“Agencies can enable free public access to research results simply by mandating that reports of federally funded research are made available as “preprints” on servers such as arXiv, bioRxiv, medRxiv, and chemRxiv, before being submitted for journal publication. This will ensure that the findings are freely accessible to anyone anywhere in the world. An important additional benefit is the immediate availability of the information, avoiding the long delays associated with evaluation by traditional scientific journals (typically around one year). Scientific inquiry then progresses faster, as has been particularly evident for COVID research during the pandemic.

Prior access mandates in the US and elsewhere have focused on articles published by academic journals. This complicated the issue by making it a question of how to adapt journal revenue streams and led to the emergence of new models based on article-processing charges (APCs). But APCs simply move the access barrier to authors: they are a significant financial obstacle for researchers in fields and communities that lack the funding to pay them. A preprint mandate would achieve universal access for both authors and readers upstream, ensuring the focus remains on providing access to research findings, rather than on how they are selected and filtered.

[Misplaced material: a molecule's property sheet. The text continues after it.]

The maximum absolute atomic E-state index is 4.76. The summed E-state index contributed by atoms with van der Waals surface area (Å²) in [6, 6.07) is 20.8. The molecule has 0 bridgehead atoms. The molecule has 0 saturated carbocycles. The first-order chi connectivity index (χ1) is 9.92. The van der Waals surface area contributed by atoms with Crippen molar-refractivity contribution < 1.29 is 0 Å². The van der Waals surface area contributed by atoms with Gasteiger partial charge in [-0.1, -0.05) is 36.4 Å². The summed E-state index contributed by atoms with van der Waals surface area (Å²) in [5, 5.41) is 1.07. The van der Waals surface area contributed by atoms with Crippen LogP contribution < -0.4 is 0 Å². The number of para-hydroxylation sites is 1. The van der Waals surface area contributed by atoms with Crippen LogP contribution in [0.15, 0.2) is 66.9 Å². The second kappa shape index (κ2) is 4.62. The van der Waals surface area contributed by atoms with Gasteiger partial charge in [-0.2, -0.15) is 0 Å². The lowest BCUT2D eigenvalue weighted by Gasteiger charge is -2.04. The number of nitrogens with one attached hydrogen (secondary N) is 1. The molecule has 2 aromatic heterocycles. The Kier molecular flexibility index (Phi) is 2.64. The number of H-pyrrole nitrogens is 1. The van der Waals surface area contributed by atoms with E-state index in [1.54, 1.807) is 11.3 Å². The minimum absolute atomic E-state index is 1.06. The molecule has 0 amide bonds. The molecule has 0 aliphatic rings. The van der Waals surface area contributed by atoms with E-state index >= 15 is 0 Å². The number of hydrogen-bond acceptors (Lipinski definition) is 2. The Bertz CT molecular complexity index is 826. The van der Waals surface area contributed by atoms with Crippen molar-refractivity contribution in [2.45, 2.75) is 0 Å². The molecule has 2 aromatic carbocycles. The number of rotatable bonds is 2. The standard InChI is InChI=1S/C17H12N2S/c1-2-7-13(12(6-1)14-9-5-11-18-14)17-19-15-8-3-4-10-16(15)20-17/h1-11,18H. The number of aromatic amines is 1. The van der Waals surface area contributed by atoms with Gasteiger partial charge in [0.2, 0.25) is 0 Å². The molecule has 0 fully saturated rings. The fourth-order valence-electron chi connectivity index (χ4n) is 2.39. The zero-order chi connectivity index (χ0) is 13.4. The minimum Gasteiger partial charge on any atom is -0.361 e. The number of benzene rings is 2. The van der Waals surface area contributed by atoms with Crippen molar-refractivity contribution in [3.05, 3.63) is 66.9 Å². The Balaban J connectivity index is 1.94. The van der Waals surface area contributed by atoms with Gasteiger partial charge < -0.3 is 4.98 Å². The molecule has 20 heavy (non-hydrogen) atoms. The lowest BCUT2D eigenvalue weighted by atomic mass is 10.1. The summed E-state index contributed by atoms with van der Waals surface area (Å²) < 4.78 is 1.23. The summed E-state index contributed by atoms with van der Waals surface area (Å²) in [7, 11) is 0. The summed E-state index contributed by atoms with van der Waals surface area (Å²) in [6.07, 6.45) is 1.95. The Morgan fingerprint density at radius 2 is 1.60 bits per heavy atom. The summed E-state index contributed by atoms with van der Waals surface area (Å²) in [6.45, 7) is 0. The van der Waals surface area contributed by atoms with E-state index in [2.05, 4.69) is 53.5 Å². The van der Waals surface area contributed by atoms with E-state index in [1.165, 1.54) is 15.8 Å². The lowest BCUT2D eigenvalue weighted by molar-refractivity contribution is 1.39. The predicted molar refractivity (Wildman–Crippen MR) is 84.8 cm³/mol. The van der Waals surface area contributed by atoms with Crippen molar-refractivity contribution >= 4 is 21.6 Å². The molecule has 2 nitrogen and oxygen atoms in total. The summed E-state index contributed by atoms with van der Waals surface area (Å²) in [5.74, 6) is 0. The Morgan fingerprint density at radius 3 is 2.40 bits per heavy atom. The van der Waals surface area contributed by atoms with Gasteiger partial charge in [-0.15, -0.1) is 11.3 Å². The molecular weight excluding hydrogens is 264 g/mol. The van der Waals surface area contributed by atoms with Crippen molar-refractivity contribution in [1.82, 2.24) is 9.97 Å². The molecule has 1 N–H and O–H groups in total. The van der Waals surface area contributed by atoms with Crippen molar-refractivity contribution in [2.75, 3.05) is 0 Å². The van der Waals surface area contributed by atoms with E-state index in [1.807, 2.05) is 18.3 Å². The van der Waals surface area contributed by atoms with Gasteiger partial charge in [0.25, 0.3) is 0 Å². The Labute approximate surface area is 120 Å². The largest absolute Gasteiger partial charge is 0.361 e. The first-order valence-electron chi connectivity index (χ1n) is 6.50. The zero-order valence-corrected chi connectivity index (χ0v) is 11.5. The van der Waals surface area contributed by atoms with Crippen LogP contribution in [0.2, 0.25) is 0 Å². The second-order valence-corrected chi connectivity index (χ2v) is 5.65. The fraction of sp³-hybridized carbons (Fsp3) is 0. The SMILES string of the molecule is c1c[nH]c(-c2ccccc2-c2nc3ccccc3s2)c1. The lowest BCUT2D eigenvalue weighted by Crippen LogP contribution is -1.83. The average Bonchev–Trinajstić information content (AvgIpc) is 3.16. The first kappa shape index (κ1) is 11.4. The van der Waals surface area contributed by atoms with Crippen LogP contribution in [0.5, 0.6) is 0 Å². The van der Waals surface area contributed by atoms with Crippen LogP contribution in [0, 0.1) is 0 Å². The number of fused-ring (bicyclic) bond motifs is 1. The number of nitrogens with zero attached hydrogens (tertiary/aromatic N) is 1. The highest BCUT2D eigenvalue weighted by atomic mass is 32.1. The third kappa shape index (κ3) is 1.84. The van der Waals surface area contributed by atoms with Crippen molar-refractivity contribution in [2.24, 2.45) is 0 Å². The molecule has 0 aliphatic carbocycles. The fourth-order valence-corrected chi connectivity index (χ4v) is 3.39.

Mandating public access to preprints rather than articles in academic journals would also future-proof agencies’ access policies. The distinction between peer-reviewed and non-peer-reviewed material is blurring as new approaches make peer review an ongoing process rather than a judgment made at a single point in time. Peer review can be conducted independently of journals through initiatives like Review Commons. And traditional journal-based peer review is changing: for example, eLife, supported by several large funders, peer reviews submitted papers but no longer distinguishes accepted from rejected articles. The author’s “accepted” manuscript that is the focus of so-called Green Open Access policies may therefore no longer exist. Because of such ongoing change, mandating the free availability of preprints would be a straightforward and strategically astute policy for US funding agencies.